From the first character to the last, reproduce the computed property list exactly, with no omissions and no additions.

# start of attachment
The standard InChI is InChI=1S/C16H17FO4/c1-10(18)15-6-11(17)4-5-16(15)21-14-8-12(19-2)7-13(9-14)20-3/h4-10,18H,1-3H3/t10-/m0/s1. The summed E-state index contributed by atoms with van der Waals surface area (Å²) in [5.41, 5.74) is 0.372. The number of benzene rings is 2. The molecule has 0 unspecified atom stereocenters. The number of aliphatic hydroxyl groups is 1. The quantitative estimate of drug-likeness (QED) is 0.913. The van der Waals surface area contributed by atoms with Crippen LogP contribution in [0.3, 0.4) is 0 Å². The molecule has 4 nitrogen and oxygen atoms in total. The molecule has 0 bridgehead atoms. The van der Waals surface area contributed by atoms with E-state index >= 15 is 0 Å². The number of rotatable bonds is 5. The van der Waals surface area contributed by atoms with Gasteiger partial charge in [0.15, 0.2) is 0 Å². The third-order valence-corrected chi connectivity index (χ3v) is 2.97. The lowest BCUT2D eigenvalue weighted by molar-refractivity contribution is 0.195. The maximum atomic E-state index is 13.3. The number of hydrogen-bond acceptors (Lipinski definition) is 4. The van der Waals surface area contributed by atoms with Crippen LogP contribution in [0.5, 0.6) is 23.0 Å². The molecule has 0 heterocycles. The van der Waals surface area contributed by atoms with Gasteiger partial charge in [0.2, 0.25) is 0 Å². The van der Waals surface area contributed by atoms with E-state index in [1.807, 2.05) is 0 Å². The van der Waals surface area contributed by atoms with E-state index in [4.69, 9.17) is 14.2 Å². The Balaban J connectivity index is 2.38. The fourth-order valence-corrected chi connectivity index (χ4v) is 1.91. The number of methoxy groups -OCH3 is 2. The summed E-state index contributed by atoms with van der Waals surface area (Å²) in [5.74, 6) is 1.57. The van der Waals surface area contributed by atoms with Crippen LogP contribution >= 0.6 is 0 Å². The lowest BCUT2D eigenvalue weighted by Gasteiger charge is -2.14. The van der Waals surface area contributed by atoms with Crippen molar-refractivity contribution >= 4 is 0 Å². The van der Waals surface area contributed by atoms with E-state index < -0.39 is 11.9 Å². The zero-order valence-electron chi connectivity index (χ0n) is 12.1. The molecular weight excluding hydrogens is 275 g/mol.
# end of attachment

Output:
The standard InChI is InChI=1S/C16H17FO4/c1-10(18)15-6-11(17)4-5-16(15)21-14-8-12(19-2)7-13(9-14)20-3/h4-10,18H,1-3H3/t10-/m0/s1. The summed E-state index contributed by atoms with van der Waals surface area (Å²) in [5.41, 5.74) is 0.372. The number of benzene rings is 2. The molecule has 0 unspecified atom stereocenters. The number of aliphatic hydroxyl groups is 1. The quantitative estimate of drug-likeness (QED) is 0.913. The van der Waals surface area contributed by atoms with Crippen LogP contribution in [0.3, 0.4) is 0 Å². The molecule has 4 nitrogen and oxygen atoms in total. The molecule has 0 bridgehead atoms. The van der Waals surface area contributed by atoms with E-state index >= 15 is 0 Å². The number of rotatable bonds is 5. The van der Waals surface area contributed by atoms with Gasteiger partial charge in [0.15, 0.2) is 0 Å². The third-order valence-corrected chi connectivity index (χ3v) is 2.97. The lowest BCUT2D eigenvalue weighted by molar-refractivity contribution is 0.195. The maximum atomic E-state index is 13.3. The number of hydrogen-bond acceptors (Lipinski definition) is 4. The van der Waals surface area contributed by atoms with Crippen LogP contribution in [0.5, 0.6) is 23.0 Å². The molecule has 0 heterocycles. The van der Waals surface area contributed by atoms with Gasteiger partial charge in [0.2, 0.25) is 0 Å². The van der Waals surface area contributed by atoms with E-state index in [1.807, 2.05) is 0 Å². The van der Waals surface area contributed by atoms with E-state index in [4.69, 9.17) is 14.2 Å². The Balaban J connectivity index is 2.38. The fourth-order valence-corrected chi connectivity index (χ4v) is 1.91. The number of methoxy groups -OCH3 is 2. The summed E-state index contributed by atoms with van der Waals surface area (Å²) in [5.74, 6) is 1.57. The van der Waals surface area contributed by atoms with Crippen LogP contribution >= 0.6 is 0 Å². The lowest BCUT2D eigenvalue weighted by Gasteiger charge is -2.14. The van der Waals surface area contributed by atoms with Crippen molar-refractivity contribution >= 4 is 0 Å². The van der Waals surface area contributed by atoms with E-state index < -0.39 is 11.9 Å². The zero-order valence-electron chi connectivity index (χ0n) is 12.1. The molecular weight excluding hydrogens is 275 g/mol.